In the mid-to-late aughts, the tourbillon was all the rage for haute horlogerie enthusiasts and just about every watchmaker that staked a claim in the luxury sector was driven to produce at least one, even the quintessential “affordable luxury” maison, Frederique Constant. (One could even make a case that the company’s Heart Beat dials were an early harbinger of the dial-side-display architecture that most tourbillon watches embraced, in contrast to their historical predecessors that kept that device hidden behind the dial.) In 2008, Frederique Constant introduced its Tourbillon Manufacture Limited Edition, equipped with the self-winding tourbillon Caliber FC-980, which boasted a silicon escapement and a day-night indicator in addition to the dynamically rotating tourbillon cage positioned in the traditional “Heart Beat” aperture at 6 o’clock. While its more accessible automatics and small complications remain the brand’s bread and butter, Frederique Constant has continued to cater to the bigger-ticket connoisseur with its tourbillon limited editions (which still tend to be priced at roughly half the cost of such a watch from most high-horology brands), and in 2021 even introduced a high-complication model that combined a tourbillon with a perpetual calendar.
Having already established its relationship with classic cars, Frederique Constant added vintage boats to its repertoire of timepiece influences with the launch of the Runabout collection in 2009. The watches take their name from the classic wooden motorboats built in the 1920s by Milanese boat designer Carlo Riva and today being preserved by Milan’s Riva Historical Society (RHS). Frederique Constant partnered with the RHS, as well as becoming a sponsor of the Lake Tahoe Concours d’Elegance, one of the world’s most prestigious showcases of vintage wooden boats, in 2013; the limited-edition timepieces in the Runabout collection feature aesthetic details inspired by the boats and a sapphire exhibition caseback etched with the RHS flag. In a similar manner to the Healey editions, each Runabout is part of a collectible ensemble for sailing enthusiasts, packaged in a special gift box alongside a meticulously crafted replica boat.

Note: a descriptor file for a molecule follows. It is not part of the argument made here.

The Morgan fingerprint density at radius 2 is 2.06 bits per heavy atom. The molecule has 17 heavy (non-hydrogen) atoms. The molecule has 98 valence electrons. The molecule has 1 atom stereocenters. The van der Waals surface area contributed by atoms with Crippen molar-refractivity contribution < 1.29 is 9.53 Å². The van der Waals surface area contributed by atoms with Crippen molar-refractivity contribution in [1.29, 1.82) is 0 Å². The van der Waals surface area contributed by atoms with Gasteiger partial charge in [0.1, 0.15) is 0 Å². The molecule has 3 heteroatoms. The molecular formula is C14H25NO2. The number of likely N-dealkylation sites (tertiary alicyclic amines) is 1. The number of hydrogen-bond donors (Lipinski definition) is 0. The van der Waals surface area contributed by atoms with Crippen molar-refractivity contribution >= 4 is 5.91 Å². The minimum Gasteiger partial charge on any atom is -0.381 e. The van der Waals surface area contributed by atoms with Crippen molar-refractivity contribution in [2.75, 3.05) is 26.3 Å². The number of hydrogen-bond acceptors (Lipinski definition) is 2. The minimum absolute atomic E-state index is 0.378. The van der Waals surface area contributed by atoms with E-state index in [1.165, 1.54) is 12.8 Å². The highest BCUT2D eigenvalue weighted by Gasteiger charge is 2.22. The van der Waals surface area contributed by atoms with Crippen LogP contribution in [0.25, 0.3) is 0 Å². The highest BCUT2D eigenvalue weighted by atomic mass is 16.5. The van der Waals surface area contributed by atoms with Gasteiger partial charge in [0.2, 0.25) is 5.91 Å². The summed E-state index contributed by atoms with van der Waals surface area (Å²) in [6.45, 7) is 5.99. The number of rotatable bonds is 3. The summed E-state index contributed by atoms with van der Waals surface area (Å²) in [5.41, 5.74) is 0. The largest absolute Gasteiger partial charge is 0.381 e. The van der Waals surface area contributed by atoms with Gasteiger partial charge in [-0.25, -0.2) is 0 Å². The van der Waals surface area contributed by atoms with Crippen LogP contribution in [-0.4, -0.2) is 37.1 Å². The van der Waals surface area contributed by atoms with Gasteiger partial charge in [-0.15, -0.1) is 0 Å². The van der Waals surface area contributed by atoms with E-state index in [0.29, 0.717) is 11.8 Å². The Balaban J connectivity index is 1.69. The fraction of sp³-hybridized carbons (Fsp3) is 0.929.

Frederique Constant continued its well-established tradition of offering high complications at affordable prices with the release of the first Classics Worldtimer Manufacture in 2012. The ingenious in-house movement inside the watch, Caliber FC-718, allows adjustment of all the timing and world-time functions through the crown without the need for additional pushers — a rarity at the model’s sub-$5,000 price point. Its 42mm case has a luxurious polished finish, a convex sapphire crystal, and a dial etched with a textured world-map motif and bordered by concentric rings: an inner 24-hour day-night scale and a 24-city ring that rotates to set the time in any time zone in the world. At 6 o’clock, beneath the javelin hands that point to the local time, a subdial hosts an analog date indicator with a 1-31 scale. The original Classics Worldtimer is now available in a variety of dial colorways, and in 2021, Frederique Constant installed the innovative world-time movement inside the tonneau case of its Highlife collection to create a more sporty, streamlined version of the Worldtimer that also offers the Highlife family’s easy-change bracelet and strap system.